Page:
AGE: – 18th – 19th Century
CONSTRUCTION: – Copper
DESCRIPTION: – Indian Beaten Copper Betel Nut Pandan Box – damage to top centre section (see picture)
HEIGHT: – 18cm
DIAMETER: – 27cm
WEIGHT: – 4.45 Kg.
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Indian Beaten Copper Betel Nut Pandan Box – with hand hammered/beaten floral and incised decoration used to store betel leaf, lime, tobacco and the nut from the areca palm. This mixture of ingredients when prepared and placed in the mouth for long periods gives the user a mild aphrodisiac affect.
The preparation of the betel nut with lime stored in ornate boxes with several smaller internal containers was popular all over Asia and is still a common practice in Myanmar and India and among the hill tribes of many S. E. Asian countries.
This Pandan betel nut box contains six small pots, each incised on the tops and sides with remnants of the ingredients used in the preparation inside the containers.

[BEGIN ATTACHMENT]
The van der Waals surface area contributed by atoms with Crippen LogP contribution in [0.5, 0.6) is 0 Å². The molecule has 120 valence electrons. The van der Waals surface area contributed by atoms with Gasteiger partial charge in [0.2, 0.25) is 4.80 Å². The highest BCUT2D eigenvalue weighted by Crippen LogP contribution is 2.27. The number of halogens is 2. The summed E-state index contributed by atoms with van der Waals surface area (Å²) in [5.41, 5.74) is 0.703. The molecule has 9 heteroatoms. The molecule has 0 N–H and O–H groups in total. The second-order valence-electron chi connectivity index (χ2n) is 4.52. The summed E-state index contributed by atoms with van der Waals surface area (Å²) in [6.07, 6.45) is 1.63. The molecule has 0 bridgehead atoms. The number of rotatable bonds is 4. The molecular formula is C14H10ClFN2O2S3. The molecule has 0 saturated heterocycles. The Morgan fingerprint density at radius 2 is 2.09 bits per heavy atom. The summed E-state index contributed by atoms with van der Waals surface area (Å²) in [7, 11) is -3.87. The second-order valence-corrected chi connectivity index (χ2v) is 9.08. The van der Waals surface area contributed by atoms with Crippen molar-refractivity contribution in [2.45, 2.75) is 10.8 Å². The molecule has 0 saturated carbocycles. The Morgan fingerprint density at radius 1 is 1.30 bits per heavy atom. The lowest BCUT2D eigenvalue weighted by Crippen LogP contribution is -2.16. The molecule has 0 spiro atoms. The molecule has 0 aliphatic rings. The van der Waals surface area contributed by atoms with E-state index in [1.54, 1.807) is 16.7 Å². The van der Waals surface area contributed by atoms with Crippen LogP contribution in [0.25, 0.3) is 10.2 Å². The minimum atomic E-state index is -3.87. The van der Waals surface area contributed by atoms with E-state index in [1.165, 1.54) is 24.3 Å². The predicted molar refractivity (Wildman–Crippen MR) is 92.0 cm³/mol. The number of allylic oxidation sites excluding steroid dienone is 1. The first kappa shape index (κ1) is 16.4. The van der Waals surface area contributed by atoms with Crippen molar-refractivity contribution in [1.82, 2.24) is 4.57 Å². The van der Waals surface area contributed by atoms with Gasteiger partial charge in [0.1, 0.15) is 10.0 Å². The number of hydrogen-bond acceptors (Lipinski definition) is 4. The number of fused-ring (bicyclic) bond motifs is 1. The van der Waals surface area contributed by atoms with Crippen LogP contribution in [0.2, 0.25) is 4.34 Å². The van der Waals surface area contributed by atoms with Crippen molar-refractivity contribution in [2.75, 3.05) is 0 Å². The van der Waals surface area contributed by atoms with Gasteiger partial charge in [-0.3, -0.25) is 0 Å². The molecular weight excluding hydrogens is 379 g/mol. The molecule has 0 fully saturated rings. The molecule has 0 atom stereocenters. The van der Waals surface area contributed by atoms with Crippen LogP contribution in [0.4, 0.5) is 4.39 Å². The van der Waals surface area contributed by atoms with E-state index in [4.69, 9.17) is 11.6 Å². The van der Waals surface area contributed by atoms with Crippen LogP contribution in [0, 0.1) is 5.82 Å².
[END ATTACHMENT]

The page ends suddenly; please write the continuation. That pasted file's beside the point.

The manufacture of copper items in India for both ornamental and practical use was from ancient and medieval times a flourishing industry up until the 17th Century.
Copper was not mentioned in the Rig-Veda, the ancient Indian collection of Vedic Sanskrit hymns written around 2000 B.C., the earliest of the Vedas. However it was mentioned in the White Yaurveda, one of the four Vedas written later described copper as loha (from lohita or red) in the list of six metals. The word Loha referred to as copper or red metal.
Although copper is still mined in Rajasthan in India it seems not on a large scale. Copper is sourced mainly from overseas to meet the supply and demand.